This supplement is a summary of this timely and fruitful conference. During the conference, selected faculty formed 10 writing teams, and a specific topic was assigned to each team. The team met and developed their writing plans at the conference and completed the manuscripts in the following months. The submitted manuscripts were then reviewed by external reviewers and modified according to the reviewers and consulting editor's comments and suggestions. In addition, a consensus report based on the "We Move Kids" roundtable meeting or discussion was developed. These 11 articles can be organized into the following five themes:

  1. Walking and public health
    • The Importance of Walking to Public Health, by I-Min Lee and David M. Buchner
    • Epidemiology of Walking and Type 2 Diabetes, by Carl J. Caspersen and Janet E. Fulton
  2. Critical measurement issues related to walking
    • Walking and Measurement, by David Bassett, Matthew T. Mahar, David A. Rowe, and James R. Morrow, Jr.
    • Revisiting "How Many Steps are Enough?" by Catrine Tudor-Locke, Yoshiro Hatano, Robert P. Pangrazi, and Minsoo Kang
    • How Many Days Was That? We're Still Not Sure, But We're Asking the Question Better! by Tom Baranowski, Louise C. Mâsse, Brian Ragan, and Gregory Welk
  3. Correlates and intervention of walking behavior
    • Built Environment Correlates of Walking: A Review, by Brian E. Saelens and Susan L. Handy
    • Interventions to Increase Walking Behavior, by David M. Williams, Charles Matthews, Candace Rutt, Melissa A. Napolitano, and Bess H. Marcus
  4. New methods for assessing and modeling walking behavior
    • New Techniques and Issues in Assessing Walking Behavior and Its Contexts, by Patty S. Freedson, Keith Brendley, Barbara E. Ainsworth, Harold W. Kohl III, Eva Leslie, and Neville Owen
    • Multilevel Modeling of Walking Behavior: Advances in Understanding the Interactions of People, Place, and Time, by Abby C. King, William A. Satariano, Jed Marti, and Weimo Zhu
  5. Walking and selected subpopulations and setting
    • Assessing Walking Behaviors of Selected Subpopulations, by Guy C. Le Masurier, Adrian E. Bauman, Charles B. Corbin, James F. Konopack, Renée M. Umstattd, and Richard E. A. van Emmerik
    • "We Move Kids" - The Consensus Report from the Roundtable to Examine Strategies for Promoting Walking in the School Environment, by Wojtek Chodzko-Zajko, Weimo Zhu, Terry Bazzarre, Darla Castelli, Kim Graber, and Amelia Woods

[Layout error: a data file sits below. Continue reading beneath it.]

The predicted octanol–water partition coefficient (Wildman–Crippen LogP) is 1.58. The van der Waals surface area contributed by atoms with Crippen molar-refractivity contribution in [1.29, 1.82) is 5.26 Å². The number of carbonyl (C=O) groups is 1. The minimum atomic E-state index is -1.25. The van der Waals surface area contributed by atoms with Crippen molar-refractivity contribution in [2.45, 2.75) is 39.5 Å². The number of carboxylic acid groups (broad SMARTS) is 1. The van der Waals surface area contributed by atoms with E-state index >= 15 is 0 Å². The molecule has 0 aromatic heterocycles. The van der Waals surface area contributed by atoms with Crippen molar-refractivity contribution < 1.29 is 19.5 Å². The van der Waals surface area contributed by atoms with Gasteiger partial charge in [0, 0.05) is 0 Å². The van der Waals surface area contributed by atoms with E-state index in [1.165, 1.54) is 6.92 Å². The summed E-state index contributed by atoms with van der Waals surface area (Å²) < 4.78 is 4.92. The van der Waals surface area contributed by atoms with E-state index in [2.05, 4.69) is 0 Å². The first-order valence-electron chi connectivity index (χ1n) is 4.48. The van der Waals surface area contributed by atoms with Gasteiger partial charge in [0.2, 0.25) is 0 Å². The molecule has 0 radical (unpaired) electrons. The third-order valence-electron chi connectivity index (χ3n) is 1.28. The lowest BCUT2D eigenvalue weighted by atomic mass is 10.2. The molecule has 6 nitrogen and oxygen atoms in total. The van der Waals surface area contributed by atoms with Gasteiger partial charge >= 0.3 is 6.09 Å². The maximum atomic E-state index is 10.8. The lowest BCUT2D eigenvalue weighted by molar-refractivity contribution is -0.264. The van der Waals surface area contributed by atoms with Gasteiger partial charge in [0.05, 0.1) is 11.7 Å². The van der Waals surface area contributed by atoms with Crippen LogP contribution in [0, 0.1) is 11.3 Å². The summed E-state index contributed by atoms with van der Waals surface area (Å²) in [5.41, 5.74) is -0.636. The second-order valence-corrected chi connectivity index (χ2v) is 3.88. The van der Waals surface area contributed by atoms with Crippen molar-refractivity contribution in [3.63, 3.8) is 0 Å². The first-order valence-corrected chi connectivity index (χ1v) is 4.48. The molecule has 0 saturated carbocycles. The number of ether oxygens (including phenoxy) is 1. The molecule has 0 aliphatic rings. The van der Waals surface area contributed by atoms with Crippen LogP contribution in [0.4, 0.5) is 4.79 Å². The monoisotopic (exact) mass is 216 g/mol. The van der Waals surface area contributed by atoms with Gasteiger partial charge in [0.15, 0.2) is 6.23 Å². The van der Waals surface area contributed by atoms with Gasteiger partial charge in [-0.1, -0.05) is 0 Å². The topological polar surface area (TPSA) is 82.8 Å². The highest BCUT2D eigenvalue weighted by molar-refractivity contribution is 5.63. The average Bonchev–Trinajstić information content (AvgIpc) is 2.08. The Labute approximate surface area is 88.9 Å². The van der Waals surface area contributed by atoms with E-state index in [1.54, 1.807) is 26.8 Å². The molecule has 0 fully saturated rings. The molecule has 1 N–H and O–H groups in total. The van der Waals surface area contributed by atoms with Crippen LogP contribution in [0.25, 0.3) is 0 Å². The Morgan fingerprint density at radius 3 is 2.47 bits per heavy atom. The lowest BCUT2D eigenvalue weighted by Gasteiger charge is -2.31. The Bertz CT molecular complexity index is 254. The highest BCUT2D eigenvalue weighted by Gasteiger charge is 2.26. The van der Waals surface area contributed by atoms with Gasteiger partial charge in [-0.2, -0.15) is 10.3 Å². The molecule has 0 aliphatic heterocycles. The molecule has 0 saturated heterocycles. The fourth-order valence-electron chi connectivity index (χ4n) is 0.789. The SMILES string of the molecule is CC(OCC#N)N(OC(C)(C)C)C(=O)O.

These articles, along poster abstracts which will be published online by ACSM, present the importance of walking to public health and a summary of current "hot" issues in related walking research, which also addresses walking research needs and point out future research directions for the field. The supplement should be a "must-read" document for any researcher and practitioner interested in promoting physical activity and health through walking.

The success of the conference and publication of this supplement could not have happened without the support of many organizations and individuals.

I would like take this opportunity to thank the following:

  • ACSM and UIUC, the sponsor organizations, for their full support;
  • all sponsors for their financial contributions and support;
  • the organization and scientific committees of the conference for their time, advice, and support;
  • all faculty of the conference for their time, contribution, and support;
  • the authors of the articles and abstracts for their time, contributions, and support;
  • all reviewers for their timely assistance, expertise, and contribution;
  • the members in my Kinesmetrics laboratory, Heidi Krahling, Miyoung Lee, Yong Gao, Youngsik Park, Marco S. Boscolo, and Lin Yang, for their time, hard work, and support; and
  • all conference participants for their participation and involvement.

Finally, I want to give my special appreciation to Jane Senior and James R. Whitehead at ACSM and Wojtek Chodzko-Zajko at UIUC for their advice and full support throughout. Without them, the success of the conference would have been impossible.

"Walking gets the feet moving, the blood moving, the mind moving. And movement is life," Carrie Latet said.


1. Centers for Disease Control and Prevention. Barriers to children walking and biking to school-United States, 1999. MMWR. 2002;51(32):701-4.
2. Eyler AA, Brownson RC, Bacak SJ, Housemann RA. The epidemiology of walking for physical activity in the United States. Med Sci Sports Exerc. 2003;35(9):1529-36.
3. Flegal KM, Carroll MD, Kuczmarski RJ, Johnson CL. Overweight and obesity in the United States: Prevalence and trends, 1960-1994. Int J Obes Relat Metab Disord. 1998;22(1):39-47.
4. McCann B, DeLille B. Mean Streets 2000: Pedestrian Safety, Health and Federal Transportation Spending. Surface Transportation Policy Project, Washington, D.C., 2000. Available at: Accessed May 15, 2007.
5. Ogden CL, Flegal KM, Carroll MD, Johnson CL. Prevalence and Trends in Overweight Among US Children and Adolescents, 1999-2000. JAMA. 2002;288:1728-32.
6. U.S. Department of Transportation. Federal Highway Administration. Our nation's travel: 1995 NPTS early result report. Washington, DC: U.S. Government Printing Office, 1997 (FHWA-PL-97-028).
7. Wang G, Zheng ZJ, Heath G, Macera C, Pratt M, Buchner D. Economic burden of cardiovascular disease associated with excess body weight in U.S. adults. Am J Prev Med. 2002;23(1):1-6.

1Kinesmetrics is a discipline intended to develop and apply measurement theory, statistical, and mathematical analyses to the field of kinesiology.